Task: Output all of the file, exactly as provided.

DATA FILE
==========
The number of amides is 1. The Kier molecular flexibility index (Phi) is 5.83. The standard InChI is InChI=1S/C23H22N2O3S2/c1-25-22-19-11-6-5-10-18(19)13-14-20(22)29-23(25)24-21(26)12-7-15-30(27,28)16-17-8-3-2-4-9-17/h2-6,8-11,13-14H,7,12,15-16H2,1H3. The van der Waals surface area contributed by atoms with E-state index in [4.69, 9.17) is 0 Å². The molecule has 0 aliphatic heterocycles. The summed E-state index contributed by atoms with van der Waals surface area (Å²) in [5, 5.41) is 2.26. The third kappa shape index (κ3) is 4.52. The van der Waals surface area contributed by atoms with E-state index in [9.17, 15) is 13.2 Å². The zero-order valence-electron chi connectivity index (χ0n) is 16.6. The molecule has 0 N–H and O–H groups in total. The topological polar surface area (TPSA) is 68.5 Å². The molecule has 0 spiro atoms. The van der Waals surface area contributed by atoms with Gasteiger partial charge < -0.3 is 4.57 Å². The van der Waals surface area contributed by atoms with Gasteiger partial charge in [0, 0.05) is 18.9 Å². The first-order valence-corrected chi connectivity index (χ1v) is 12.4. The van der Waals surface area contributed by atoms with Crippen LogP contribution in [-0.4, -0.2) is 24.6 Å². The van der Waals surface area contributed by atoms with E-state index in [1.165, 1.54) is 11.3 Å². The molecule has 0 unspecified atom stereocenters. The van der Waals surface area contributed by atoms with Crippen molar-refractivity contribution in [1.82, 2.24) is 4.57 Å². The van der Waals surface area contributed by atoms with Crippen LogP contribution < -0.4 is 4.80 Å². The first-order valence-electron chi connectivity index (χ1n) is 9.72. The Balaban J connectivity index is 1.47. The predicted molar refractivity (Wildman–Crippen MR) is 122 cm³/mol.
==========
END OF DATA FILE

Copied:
The number of amides is 1. The Kier molecular flexibility index (Phi) is 5.83. The standard InChI is InChI=1S/C23H22N2O3S2/c1-25-22-19-11-6-5-10-18(19)13-14-20(22)29-23(25)24-21(26)12-7-15-30(27,28)16-17-8-3-2-4-9-17/h2-6,8-11,13-14H,7,12,15-16H2,1H3. The van der Waals surface area contributed by atoms with E-state index in [4.69, 9.17) is 0 Å². The molecule has 0 aliphatic heterocycles. The summed E-state index contributed by atoms with van der Waals surface area (Å²) in [5, 5.41) is 2.26. The third kappa shape index (κ3) is 4.52. The van der Waals surface area contributed by atoms with E-state index in [9.17, 15) is 13.2 Å². The zero-order valence-electron chi connectivity index (χ0n) is 16.6. The molecule has 0 N–H and O–H groups in total. The topological polar surface area (TPSA) is 68.5 Å². The molecule has 0 spiro atoms. The van der Waals surface area contributed by atoms with Gasteiger partial charge < -0.3 is 4.57 Å². The van der Waals surface area contributed by atoms with Gasteiger partial charge in [0, 0.05) is 18.9 Å². The first-order valence-corrected chi connectivity index (χ1v) is 12.4. The van der Waals surface area contributed by atoms with Crippen LogP contribution in [-0.4, -0.2) is 24.6 Å². The van der Waals surface area contributed by atoms with E-state index in [1.165, 1.54) is 11.3 Å². The molecule has 0 unspecified atom stereocenters. The van der Waals surface area contributed by atoms with Crippen molar-refractivity contribution in [1.82, 2.24) is 4.57 Å². The van der Waals surface area contributed by atoms with Crippen LogP contribution < -0.4 is 4.80 Å². The first-order valence-electron chi connectivity index (χ1n) is 9.72. The Balaban J connectivity index is 1.47. The predicted molar refractivity (Wildman–Crippen MR) is 122 cm³/mol.